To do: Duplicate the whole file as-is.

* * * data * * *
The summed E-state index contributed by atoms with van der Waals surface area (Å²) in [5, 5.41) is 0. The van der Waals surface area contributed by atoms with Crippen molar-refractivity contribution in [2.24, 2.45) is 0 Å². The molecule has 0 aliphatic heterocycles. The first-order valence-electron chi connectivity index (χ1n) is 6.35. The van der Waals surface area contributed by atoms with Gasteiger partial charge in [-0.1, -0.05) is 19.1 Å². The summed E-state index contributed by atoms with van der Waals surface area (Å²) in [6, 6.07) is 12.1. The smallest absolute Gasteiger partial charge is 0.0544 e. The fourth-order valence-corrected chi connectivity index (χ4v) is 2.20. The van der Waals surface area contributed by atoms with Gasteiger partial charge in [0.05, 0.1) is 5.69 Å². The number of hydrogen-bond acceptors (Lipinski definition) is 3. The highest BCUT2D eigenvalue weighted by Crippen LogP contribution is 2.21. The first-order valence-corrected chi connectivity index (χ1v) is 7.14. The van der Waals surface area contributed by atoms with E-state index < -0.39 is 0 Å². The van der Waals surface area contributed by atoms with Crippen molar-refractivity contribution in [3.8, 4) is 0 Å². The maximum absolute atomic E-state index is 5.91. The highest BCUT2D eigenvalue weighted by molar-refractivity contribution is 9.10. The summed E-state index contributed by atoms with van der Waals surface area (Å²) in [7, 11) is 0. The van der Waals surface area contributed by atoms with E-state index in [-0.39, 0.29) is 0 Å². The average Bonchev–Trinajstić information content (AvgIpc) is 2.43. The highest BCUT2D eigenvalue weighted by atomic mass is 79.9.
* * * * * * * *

The summed E-state index contributed by atoms with van der Waals surface area (Å²) in [5, 5.41) is 0. The van der Waals surface area contributed by atoms with Crippen molar-refractivity contribution in [2.24, 2.45) is 0 Å². The molecule has 0 aliphatic heterocycles. The first-order valence-electron chi connectivity index (χ1n) is 6.35. The van der Waals surface area contributed by atoms with Gasteiger partial charge in [-0.1, -0.05) is 19.1 Å². The summed E-state index contributed by atoms with van der Waals surface area (Å²) in [6, 6.07) is 12.1. The smallest absolute Gasteiger partial charge is 0.0544 e. The fourth-order valence-corrected chi connectivity index (χ4v) is 2.20. The van der Waals surface area contributed by atoms with Gasteiger partial charge in [0.05, 0.1) is 5.69 Å². The number of hydrogen-bond acceptors (Lipinski definition) is 3. The highest BCUT2D eigenvalue weighted by Crippen LogP contribution is 2.21. The first-order valence-corrected chi connectivity index (χ1v) is 7.14. The van der Waals surface area contributed by atoms with E-state index < -0.39 is 0 Å². The van der Waals surface area contributed by atoms with Crippen molar-refractivity contribution in [3.8, 4) is 0 Å². The maximum absolute atomic E-state index is 5.91. The highest BCUT2D eigenvalue weighted by molar-refractivity contribution is 9.10. The summed E-state index contributed by atoms with van der Waals surface area (Å²) in [7, 11) is 0. The van der Waals surface area contributed by atoms with E-state index in [-0.39, 0.29) is 0 Å². The average Bonchev–Trinajstić information content (AvgIpc) is 2.43. The highest BCUT2D eigenvalue weighted by atomic mass is 79.9.